A widely anticipated biannual event each April and October, the One Room Challenge is a celebration of creativity, inspiration, and original ideas. During the six-week event, 20 featured interior designers completely transform a space and document their journey throughout the process. Currently in its 19th season, more than 4,800 rooms have been revamped through the One Room Challenge to date.
For the October 2020 One Room Challenge, Washington, D.C.–based designer and home décor blogger Jewel Marlowe of Jeweled Interiors—known for her soulful and glamorous approach to interiors—worked with her client to create a standout dining room.
“Two months ago, this dining room was anything but glamorous,” writes Jewel, in a post on her blog, of the outdated and monochromatic space. “Don’t get me wrong, the room was fine, but it did nothing to represent the personality of my client. It was a bit boring, and she is most definitely not!”
Going into the makeover, Jewel knew she wanted to use a natural and organic element as the showstopping component of the room. She and the client landed on what Jewel describes as “a tree trunk with a marble alternative waterfall table” as the winning concept.
Jewel created a custom-fabricated Cambria Brittanicca Gold Matte waterfall tabletop supported by—and creatively contrasting with—a beautifully rustic tree base crafted from bug-resistant and lightweight cedar wood.
“It is a very special table,” explains Jewel in a December Instagram Live with Cambria. “The Brittanicca Gold Matte in a mitered edge with a three-inch apron is absolutely stunning. This piece is truly just artwork. Cambria did a great job.”
Fitting for the “challenge” component of the One Room Challenge, the dining table needed a bit of fabrication finesse to work in the space. Jewel worked with a steel fabricator who built a frame of one-by-two-inch tubing with brackets to support the weight of the quartz and to hold the l-shaped table in place with the stump.
Now, the weight of the Cambria quartz is mostly supported by the stump base, which Jewel airbrushed to have what she calls a “lighter and softer” aesthetic that pairs well with the neutral tones in Brittanicca Gold Matte.
“I have Bentley™ in my kitchen, which is similar to Brittanicca Gold Matte in that they are both graphic,” says Jewel in the Instagram Live. “My client walked into my kitchen and said she wanted the same look but softer and less dramatic. That’s how we landed on Brittanicca Gold Matte.”
Jewel also chose Cambria because its surfaces are made of pure, natural quartz and feature unparalleled strength and durability. They’re nonporous, nonabsorbent, and NSF-51-certified, so they’re food safe; are scratch and stain resistant against common household items like coffee and wine; and they’re maintenance free. Plus, Cambria backs everything with a transferable Full Lifetime Warranty.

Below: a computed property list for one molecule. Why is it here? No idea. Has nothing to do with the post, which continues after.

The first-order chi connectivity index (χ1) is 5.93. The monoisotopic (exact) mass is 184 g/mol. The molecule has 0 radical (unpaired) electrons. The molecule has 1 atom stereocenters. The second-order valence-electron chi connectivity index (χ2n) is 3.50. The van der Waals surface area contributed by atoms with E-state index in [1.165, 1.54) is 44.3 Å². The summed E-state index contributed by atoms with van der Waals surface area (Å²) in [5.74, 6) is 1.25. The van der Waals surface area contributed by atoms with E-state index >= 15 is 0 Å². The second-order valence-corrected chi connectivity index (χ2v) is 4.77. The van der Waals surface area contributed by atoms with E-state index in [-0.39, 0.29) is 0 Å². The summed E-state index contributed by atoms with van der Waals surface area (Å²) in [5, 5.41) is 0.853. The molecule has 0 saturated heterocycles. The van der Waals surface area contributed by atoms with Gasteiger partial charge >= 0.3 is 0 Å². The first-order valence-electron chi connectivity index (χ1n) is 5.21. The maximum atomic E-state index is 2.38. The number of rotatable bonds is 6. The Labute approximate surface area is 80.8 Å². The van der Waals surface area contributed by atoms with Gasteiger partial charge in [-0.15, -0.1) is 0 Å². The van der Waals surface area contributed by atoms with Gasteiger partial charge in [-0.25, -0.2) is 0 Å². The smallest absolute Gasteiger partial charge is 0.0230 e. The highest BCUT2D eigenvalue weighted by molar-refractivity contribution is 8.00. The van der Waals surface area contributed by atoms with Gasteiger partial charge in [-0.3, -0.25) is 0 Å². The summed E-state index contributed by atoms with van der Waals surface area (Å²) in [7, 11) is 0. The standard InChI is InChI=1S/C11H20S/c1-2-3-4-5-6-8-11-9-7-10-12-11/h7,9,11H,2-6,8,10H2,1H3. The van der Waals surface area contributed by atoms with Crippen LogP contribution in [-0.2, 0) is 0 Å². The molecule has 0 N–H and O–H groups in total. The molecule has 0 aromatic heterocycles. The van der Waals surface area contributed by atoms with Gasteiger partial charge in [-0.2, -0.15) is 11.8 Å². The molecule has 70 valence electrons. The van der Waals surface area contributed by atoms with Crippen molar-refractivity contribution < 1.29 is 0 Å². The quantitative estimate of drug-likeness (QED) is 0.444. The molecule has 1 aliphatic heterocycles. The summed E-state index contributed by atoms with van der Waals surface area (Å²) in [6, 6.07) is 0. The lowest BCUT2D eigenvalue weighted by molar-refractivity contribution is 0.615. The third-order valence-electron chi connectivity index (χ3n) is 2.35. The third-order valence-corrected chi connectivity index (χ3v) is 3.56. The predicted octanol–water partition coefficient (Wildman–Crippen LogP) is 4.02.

“The table will never be etched, stained, or destroyed,” says Jewel in the Instagram Live. “This quartz is so amazing. I have it in my own kitchen. It is so low-maintenance, and my client wants this table to last her forever.”
A study in contrasts, the room plays with scale in the solid, heavyweight tabletop against its organic base. It also mixes a 48-inch modern and edgy crystal chandelier by Varaluz with timeless wide plank hardwood oak floors and a sultry, feminine purple-blush Sulking Room Pink paint by Farrow & Ball.
Re-create the Style
For the top, The Academy at Cambria™ manager Cory Eccles recommends working with a skilled fabricator. “Mitering the underside of this table is crucial,” he says. “Also, ensuring the alignment of the veining on this project to create that polished/finished look is a must.”
He adds that, to hide the seam, use a color-matched adhesive—or two, if you are seaming a vein. And to measure the stump for clean contact from stump to stone, create stick templates for the bottom piece by using drop miters as your guide.
“If drop miters are not available, then use the overall drawing dimensions of the surface piece,” says Cory. “Create a seam in the middle of the bottom piece to get around the stump or build the bottom piece under the substrate to keep it in one piece. Measure the setback on the three closest sides of the stump. Offset out 1/8″ to make your cut line. If cutting by hand, ensure personal protective equipment is worn.”
Most shops, he explains, use a bridge saw to create a mitered edge. To dramatically increase the quality of the cut, use an “obligated 45 degree saw such as the Farnese mated with the correct tooling,” says Cory.
“The table is so unique with wood marrying stone,” he adds. “The overall look will be the perfect mix of rugged and refined.”
Get the Look
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